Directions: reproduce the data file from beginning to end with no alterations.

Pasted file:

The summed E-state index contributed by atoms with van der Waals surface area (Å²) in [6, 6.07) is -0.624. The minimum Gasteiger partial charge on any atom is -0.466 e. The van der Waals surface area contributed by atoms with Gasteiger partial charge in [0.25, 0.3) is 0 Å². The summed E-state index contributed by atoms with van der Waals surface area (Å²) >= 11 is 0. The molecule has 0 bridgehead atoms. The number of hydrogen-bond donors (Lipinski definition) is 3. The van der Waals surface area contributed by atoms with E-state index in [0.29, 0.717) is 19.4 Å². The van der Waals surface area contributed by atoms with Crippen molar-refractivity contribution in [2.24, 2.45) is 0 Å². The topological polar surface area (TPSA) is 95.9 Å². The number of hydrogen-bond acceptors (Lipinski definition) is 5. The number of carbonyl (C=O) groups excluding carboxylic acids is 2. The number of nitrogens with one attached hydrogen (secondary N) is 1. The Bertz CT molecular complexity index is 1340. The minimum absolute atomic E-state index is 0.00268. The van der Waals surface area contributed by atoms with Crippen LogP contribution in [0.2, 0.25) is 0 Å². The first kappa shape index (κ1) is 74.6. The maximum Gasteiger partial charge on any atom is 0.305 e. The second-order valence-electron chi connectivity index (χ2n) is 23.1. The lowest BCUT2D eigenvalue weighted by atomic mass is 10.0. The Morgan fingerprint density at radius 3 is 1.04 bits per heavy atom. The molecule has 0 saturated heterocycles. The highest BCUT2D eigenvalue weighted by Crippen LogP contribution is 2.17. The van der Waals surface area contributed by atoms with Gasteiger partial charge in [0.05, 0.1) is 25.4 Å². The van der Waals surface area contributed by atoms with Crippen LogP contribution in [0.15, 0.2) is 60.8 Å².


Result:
The summed E-state index contributed by atoms with van der Waals surface area (Å²) in [6, 6.07) is -0.624. The minimum Gasteiger partial charge on any atom is -0.466 e. The van der Waals surface area contributed by atoms with Gasteiger partial charge in [0.25, 0.3) is 0 Å². The summed E-state index contributed by atoms with van der Waals surface area (Å²) >= 11 is 0. The molecule has 0 bridgehead atoms. The number of hydrogen-bond donors (Lipinski definition) is 3. The van der Waals surface area contributed by atoms with E-state index in [0.29, 0.717) is 19.4 Å². The van der Waals surface area contributed by atoms with Crippen molar-refractivity contribution in [2.24, 2.45) is 0 Å². The topological polar surface area (TPSA) is 95.9 Å². The number of hydrogen-bond acceptors (Lipinski definition) is 5. The number of carbonyl (C=O) groups excluding carboxylic acids is 2. The number of nitrogens with one attached hydrogen (secondary N) is 1. The Bertz CT molecular complexity index is 1340. The minimum absolute atomic E-state index is 0.00268. The van der Waals surface area contributed by atoms with Crippen LogP contribution in [0.2, 0.25) is 0 Å². The first kappa shape index (κ1) is 74.6. The maximum Gasteiger partial charge on any atom is 0.305 e. The second-order valence-electron chi connectivity index (χ2n) is 23.1. The lowest BCUT2D eigenvalue weighted by atomic mass is 10.0. The Morgan fingerprint density at radius 3 is 1.04 bits per heavy atom. The molecule has 0 saturated heterocycles. The highest BCUT2D eigenvalue weighted by Crippen LogP contribution is 2.17. The van der Waals surface area contributed by atoms with Gasteiger partial charge in [0.05, 0.1) is 25.4 Å². The van der Waals surface area contributed by atoms with Crippen LogP contribution in [0.15, 0.2) is 60.8 Å².